The WINE project is going on 15 years in existence, and two years ago, it finally went into beta. Through the beta stage, there has been a consistent release about every two weeks, which often brings a fair number of improvements to this software for running Windows programs on Linux (and other operating systems). Sparked by curiosity as to how the performance of WINE is affected release by release, we have gone through and benchmarked the past seven releases. While this only represents the past four months of work by the WINE community, the results may surprise you.
Are you sure that the different versions of wine are rendering the same items? If 0.9.44 ignores or only has stub functions for certain shader elements, then that would easily explain why it performs better than later wine versions that actually implement these functions. I'm not sure that this has happened, but for this comparison to be meaningful you have to have a screenshot comparison or something to show us they're actually rendering the same elements.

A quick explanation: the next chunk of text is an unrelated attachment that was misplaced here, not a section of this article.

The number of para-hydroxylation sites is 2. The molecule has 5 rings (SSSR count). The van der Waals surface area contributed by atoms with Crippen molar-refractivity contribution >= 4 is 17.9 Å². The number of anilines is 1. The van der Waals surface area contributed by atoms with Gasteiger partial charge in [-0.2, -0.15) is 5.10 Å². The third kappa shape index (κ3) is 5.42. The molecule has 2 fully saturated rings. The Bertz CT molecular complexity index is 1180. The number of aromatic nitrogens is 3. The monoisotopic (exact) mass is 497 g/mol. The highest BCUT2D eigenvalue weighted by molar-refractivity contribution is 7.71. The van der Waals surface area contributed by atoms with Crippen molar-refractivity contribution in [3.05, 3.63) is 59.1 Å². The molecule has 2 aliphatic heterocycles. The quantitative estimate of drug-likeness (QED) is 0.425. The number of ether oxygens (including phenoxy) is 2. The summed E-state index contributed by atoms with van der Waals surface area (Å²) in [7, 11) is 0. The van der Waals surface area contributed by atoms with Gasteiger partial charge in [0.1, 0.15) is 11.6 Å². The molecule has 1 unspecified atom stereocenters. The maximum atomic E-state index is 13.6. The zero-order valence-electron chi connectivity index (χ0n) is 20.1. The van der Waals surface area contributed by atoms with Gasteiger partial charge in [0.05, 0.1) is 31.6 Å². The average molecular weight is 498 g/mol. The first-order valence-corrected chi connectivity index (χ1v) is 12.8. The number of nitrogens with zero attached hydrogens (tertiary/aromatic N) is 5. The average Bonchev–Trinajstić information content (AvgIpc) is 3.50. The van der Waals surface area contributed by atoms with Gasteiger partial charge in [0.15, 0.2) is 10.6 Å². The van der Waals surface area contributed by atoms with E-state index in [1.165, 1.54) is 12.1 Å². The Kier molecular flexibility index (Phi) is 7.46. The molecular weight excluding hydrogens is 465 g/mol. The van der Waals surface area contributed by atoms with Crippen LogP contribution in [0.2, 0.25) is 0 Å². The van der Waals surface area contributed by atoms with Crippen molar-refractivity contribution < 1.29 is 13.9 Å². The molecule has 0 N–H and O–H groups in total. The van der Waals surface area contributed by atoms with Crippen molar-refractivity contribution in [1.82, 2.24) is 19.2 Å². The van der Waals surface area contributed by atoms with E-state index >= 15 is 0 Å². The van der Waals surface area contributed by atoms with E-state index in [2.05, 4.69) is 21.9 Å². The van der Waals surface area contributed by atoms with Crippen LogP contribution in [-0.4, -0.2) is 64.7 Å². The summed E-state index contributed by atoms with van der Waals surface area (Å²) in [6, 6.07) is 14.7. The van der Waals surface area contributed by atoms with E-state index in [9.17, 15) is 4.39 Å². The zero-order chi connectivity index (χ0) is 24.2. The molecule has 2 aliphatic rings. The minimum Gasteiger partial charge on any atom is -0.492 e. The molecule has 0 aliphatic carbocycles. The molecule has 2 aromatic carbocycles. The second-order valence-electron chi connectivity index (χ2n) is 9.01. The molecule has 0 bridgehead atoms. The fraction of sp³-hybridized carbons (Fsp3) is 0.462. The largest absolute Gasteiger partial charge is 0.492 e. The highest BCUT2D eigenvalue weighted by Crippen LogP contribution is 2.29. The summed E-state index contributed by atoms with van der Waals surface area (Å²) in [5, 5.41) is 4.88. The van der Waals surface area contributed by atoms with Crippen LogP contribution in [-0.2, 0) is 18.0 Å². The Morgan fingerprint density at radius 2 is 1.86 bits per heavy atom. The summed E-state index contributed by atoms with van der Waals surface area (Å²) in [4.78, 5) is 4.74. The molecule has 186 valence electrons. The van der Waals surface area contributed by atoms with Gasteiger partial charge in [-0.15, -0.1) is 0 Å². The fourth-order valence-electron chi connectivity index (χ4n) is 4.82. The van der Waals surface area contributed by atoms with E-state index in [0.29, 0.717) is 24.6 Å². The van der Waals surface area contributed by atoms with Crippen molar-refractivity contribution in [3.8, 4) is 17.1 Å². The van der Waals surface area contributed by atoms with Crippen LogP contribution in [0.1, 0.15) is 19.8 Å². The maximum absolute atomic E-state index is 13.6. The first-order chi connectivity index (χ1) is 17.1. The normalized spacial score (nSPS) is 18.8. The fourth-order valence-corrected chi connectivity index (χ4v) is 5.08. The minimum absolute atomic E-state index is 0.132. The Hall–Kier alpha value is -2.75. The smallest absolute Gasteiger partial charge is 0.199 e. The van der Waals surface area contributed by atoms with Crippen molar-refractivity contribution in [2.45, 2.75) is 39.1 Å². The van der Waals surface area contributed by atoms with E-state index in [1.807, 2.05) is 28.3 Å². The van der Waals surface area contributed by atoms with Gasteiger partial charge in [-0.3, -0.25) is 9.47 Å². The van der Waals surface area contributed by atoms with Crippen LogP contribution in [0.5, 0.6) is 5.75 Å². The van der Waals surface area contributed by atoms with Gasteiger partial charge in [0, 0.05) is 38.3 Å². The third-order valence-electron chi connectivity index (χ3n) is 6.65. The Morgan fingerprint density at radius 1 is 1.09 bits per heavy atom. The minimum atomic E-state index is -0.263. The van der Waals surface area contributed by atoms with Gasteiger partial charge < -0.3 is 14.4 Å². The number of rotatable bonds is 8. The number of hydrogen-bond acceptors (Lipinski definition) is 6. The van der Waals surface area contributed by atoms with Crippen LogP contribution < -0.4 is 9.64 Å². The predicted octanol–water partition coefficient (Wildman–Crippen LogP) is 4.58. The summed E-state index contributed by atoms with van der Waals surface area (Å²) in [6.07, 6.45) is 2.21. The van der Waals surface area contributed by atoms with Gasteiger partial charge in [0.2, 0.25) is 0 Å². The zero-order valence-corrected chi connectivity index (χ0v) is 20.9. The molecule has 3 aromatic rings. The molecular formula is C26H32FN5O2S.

Most users reading this article would say afterwards that recent Wine versions are crap in terms of performance but there is more than that. For a large part it is a bit comparing apples with oranges.
Since the end of the summer we have been using the 'DirectX conformance tests' to make WineD3D conform a lot better to the Windows drivers. Those tests for instance check if all 3d functionality exported by your driver (in this case Wine) is present. A lot of bugs and issues have been fixed by that and there are still a lot of issues remaining (there are thousands of tests).
Returning back to for instance 3dmark2003. At some points no shadows got rendered. And somewhere around the time of the DCT tests, those started to work. There are more examples like that.
So in other words because WineD3D is behaving more correctly now its performance decreased.
Further the drop in performance after 0.9.48 is caused by the use of GLSL. It is required to run modern games with Shader Model 2.0 / 3.0 but for lower versions ARB shaders are more optimal as the glsl calls cause a little overhead (the shader compilation and linking stages).
Last edited by Thunderbird; 12-09-2007 at 08:35 AM.
Would you rather have every game at slow but playable framerates or very few games, at good framerates but with no graphics quality.
Right now Wine should be about compatibility. Optimising for advanced features should come later.
We are running the DCT to increase compatibility. Lots of additional games work due to this. These days there are still some d3d bugs (stability / drawing bugs) but a game not starting up is in general not anymore due to crappy direct3d support. The main issues lie elsewhere in e.g. installers, copy protections and other areas.